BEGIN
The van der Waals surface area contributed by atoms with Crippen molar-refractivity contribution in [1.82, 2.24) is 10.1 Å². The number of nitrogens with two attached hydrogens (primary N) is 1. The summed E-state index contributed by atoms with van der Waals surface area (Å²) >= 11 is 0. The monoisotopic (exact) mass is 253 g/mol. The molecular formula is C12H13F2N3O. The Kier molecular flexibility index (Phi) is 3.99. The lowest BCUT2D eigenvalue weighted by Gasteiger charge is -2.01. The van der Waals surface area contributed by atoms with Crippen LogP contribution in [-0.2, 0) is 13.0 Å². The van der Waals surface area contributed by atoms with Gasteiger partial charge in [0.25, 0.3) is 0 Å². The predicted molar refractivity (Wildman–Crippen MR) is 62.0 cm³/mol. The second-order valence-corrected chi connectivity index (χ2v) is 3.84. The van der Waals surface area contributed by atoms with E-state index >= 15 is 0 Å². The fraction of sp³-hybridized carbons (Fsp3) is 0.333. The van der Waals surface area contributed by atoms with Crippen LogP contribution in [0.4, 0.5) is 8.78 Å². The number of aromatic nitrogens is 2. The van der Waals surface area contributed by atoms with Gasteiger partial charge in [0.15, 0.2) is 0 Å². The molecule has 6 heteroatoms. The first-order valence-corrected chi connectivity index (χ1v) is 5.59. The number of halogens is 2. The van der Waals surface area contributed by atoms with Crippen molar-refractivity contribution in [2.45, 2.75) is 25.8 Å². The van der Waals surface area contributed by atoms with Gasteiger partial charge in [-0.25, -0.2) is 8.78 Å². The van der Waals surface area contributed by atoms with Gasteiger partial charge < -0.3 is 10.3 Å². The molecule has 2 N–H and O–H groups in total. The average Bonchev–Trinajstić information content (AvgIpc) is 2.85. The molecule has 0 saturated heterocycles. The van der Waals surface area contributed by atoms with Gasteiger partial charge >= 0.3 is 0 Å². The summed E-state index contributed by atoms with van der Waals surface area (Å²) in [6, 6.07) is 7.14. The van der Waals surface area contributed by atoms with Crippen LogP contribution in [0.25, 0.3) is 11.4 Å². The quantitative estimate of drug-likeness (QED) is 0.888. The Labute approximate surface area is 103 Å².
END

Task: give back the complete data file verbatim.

The van der Waals surface area contributed by atoms with Crippen molar-refractivity contribution in [1.82, 2.24) is 10.1 Å². The number of nitrogens with two attached hydrogens (primary N) is 1. The summed E-state index contributed by atoms with van der Waals surface area (Å²) >= 11 is 0. The monoisotopic (exact) mass is 253 g/mol. The molecular formula is C12H13F2N3O. The Kier molecular flexibility index (Phi) is 3.99. The lowest BCUT2D eigenvalue weighted by Gasteiger charge is -2.01. The van der Waals surface area contributed by atoms with Crippen LogP contribution in [-0.2, 0) is 13.0 Å². The van der Waals surface area contributed by atoms with Gasteiger partial charge in [0.25, 0.3) is 0 Å². The predicted molar refractivity (Wildman–Crippen MR) is 62.0 cm³/mol. The second-order valence-corrected chi connectivity index (χ2v) is 3.84. The van der Waals surface area contributed by atoms with E-state index >= 15 is 0 Å². The fraction of sp³-hybridized carbons (Fsp3) is 0.333. The van der Waals surface area contributed by atoms with Crippen LogP contribution in [0.4, 0.5) is 8.78 Å². The number of aromatic nitrogens is 2. The van der Waals surface area contributed by atoms with Gasteiger partial charge in [0.15, 0.2) is 0 Å². The molecule has 6 heteroatoms. The first-order valence-corrected chi connectivity index (χ1v) is 5.59. The number of halogens is 2. The van der Waals surface area contributed by atoms with Crippen molar-refractivity contribution in [2.45, 2.75) is 25.8 Å². The van der Waals surface area contributed by atoms with Gasteiger partial charge in [-0.25, -0.2) is 8.78 Å². The van der Waals surface area contributed by atoms with Gasteiger partial charge < -0.3 is 10.3 Å². The molecule has 2 N–H and O–H groups in total. The average Bonchev–Trinajstić information content (AvgIpc) is 2.85. The molecule has 0 saturated heterocycles. The van der Waals surface area contributed by atoms with Gasteiger partial charge >= 0.3 is 0 Å². The summed E-state index contributed by atoms with van der Waals surface area (Å²) in [6, 6.07) is 7.14. The van der Waals surface area contributed by atoms with Crippen LogP contribution in [0.25, 0.3) is 11.4 Å². The quantitative estimate of drug-likeness (QED) is 0.888. The Labute approximate surface area is 103 Å².